METHODS

The SEIRL model

We begin with a vector-host model applying the definitions from the section, SEIRL model of typhus spread (Results), for the standard S, E, I, and R components (30), but now a new variable for the vector (louse) L(t) is added. The equations readS·=A(t)β(t)N(t)SLμS;E·=β(t)N(t)SL(σ+μ)E;I·=σE(γ+μ)Im(γ+μ)I;R·=γIμR;L·=κIλL

The total but changing population size at time t is N(t) = S(t) + E(t) + I(t) + R(t). The mean latent or incubation period of the disease is σ−1 = 14 days, which is well documented in the historical literature (21, 24). The mean infectious period is also documented, and we set γ−1 = 28 days (24), and in section SM7b, we explore other values and justify this choice further, Setting m = 0.25 gives an infection mortality rate of m1+m=0.2=20% as documented in section SM4. The parameter μ is the rate of removal due to death (other than through typhus infection). A(t) denotes population displacements into the ghetto (e.g., refugees). These parameters are fitted to satisfy the trends in the historical population numbers N(t) as discussed in section SM7.

We use a frequency-dependent vector-host transmission function that accounts for the term β(t)N(t)SL. The main goal is to fit the transmission rate β(t) and the reproductive number R0(t)=β(t)γ.

As the louse is capable of moving from host to host with great rapidity (relative to other dynamics), this leads to a slow-fast system, which we assume reaches quasi-equilibrium so that dL/dt ⋍ 0 and thus L(t)κλI(t). The SEIRL model then simplifies to an SEIR model, which aids in fitting the model parameters, especially given the very small size of the monthly dataset (Fig. 1).

The typhus cases (Fig. 1) are modeled as a POMP, making use of iterated filtering and plug-and-play likelihood–based inference frameworks to fit the data (42, 43). These are modern state-of-the-art statistical methodologies developed for fitting complex epidemiological datasets. The maximum likelihood estimate for model parameters is calculated using Cran R package “POMP” (42). The simulations made use of the Euler-multinomial integration method with the time step fixed to be 1 day (43) with both demographic and observation noise. That is, the model estimates the true number of cases but then adds a reporting layer to simulate observed data. See section SM7 for details.

SUPPLEMENTARY MATERIALS

Supplementary material for this article is available at http://advances.sciencemag.org/cgi/content/full/6/30/eabc0927/DC1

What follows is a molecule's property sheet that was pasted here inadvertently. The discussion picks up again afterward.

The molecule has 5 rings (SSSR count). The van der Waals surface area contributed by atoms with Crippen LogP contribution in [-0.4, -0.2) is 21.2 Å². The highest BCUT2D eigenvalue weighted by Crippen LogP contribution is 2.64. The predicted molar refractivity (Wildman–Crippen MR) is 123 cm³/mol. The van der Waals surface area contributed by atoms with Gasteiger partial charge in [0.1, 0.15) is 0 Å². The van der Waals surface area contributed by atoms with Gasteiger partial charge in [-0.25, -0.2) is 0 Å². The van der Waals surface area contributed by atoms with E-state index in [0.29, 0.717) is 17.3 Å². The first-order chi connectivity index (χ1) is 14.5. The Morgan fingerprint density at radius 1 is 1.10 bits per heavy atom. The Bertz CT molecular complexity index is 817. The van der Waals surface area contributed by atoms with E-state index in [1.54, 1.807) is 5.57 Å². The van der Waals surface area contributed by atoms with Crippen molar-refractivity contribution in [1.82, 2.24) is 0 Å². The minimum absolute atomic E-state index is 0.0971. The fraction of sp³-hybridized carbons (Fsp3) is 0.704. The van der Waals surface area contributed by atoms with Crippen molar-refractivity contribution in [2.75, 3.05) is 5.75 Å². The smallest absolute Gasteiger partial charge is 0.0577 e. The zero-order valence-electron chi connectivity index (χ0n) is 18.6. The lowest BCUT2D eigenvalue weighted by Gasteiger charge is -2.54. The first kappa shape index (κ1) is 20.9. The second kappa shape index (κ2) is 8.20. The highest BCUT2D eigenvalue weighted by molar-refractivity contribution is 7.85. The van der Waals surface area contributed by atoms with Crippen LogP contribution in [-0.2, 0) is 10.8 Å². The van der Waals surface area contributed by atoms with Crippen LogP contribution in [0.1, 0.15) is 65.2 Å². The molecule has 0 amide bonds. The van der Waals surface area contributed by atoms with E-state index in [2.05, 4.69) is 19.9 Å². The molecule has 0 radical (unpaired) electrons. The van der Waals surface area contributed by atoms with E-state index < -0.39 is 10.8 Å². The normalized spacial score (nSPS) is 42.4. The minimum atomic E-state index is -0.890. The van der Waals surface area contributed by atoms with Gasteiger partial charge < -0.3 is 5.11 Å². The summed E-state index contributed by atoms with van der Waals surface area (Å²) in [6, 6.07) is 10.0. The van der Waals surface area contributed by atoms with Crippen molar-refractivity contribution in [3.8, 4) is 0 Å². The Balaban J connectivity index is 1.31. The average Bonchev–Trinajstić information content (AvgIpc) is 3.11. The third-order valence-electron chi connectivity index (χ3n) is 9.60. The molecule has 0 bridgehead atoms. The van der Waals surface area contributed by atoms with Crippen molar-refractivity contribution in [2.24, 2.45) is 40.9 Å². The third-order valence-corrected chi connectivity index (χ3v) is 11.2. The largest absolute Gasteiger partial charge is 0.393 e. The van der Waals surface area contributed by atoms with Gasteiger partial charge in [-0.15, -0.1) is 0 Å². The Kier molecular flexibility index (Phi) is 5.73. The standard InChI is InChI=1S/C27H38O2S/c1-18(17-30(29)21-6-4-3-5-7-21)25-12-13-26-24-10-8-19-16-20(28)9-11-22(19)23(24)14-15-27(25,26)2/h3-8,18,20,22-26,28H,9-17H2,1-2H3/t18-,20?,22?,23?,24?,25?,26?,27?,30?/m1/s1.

https://creativecommons.org/licenses/by-nc/4.0/

This is an open-access article distributed under the terms of the Creative Commons Attribution-NonCommercial license, which permits use, distribution, and reproduction in any medium, so long as the resultant use is not for commercial advantage and provided the original work is properly cited.

REFERENCES AND NOTES

Acknowledgments: We thank M. Skladowski, J. Grabowski, C. Browning, M. Ciesielska, M. Janczewska, and M. Ferenc for advice. Funding: L.S. received support from Australian Research Council (ARC) Discovery grants DP150102472 and DP170102303. D.H. was supported by the General Research Fund (grant number 15205119) of the Research Grants Council (RGC) of Hong Kong, China, and an Alibaba (China)–Hong Kong Polytechnic University Collaborative Research project. Author contributions: L.S. designed the study and wrote the paper. L.S., Y.A.-R., and S.L. performed the historical research. D.H., Y.A.-R., and L.S. designed the simulation study. D.H. implemented the simulations. The SEIRL vector-host model was conceptualized by Y.A.-R. Competing interests: D.H. was supported by an Alibaba–Hong Kong Polytechnic University Collaborative Research project. L.S., Y.A.-R., and S.L. declare that they have no competing interests. Data and materials availability: All data needed to evaluate the conclusions in the paper are present in the paper and/or the Supplementary Materials. Additional data related to this paper may be requested from the authors.
View Abstract

Stay Connected to Science Advances

Navigate This Article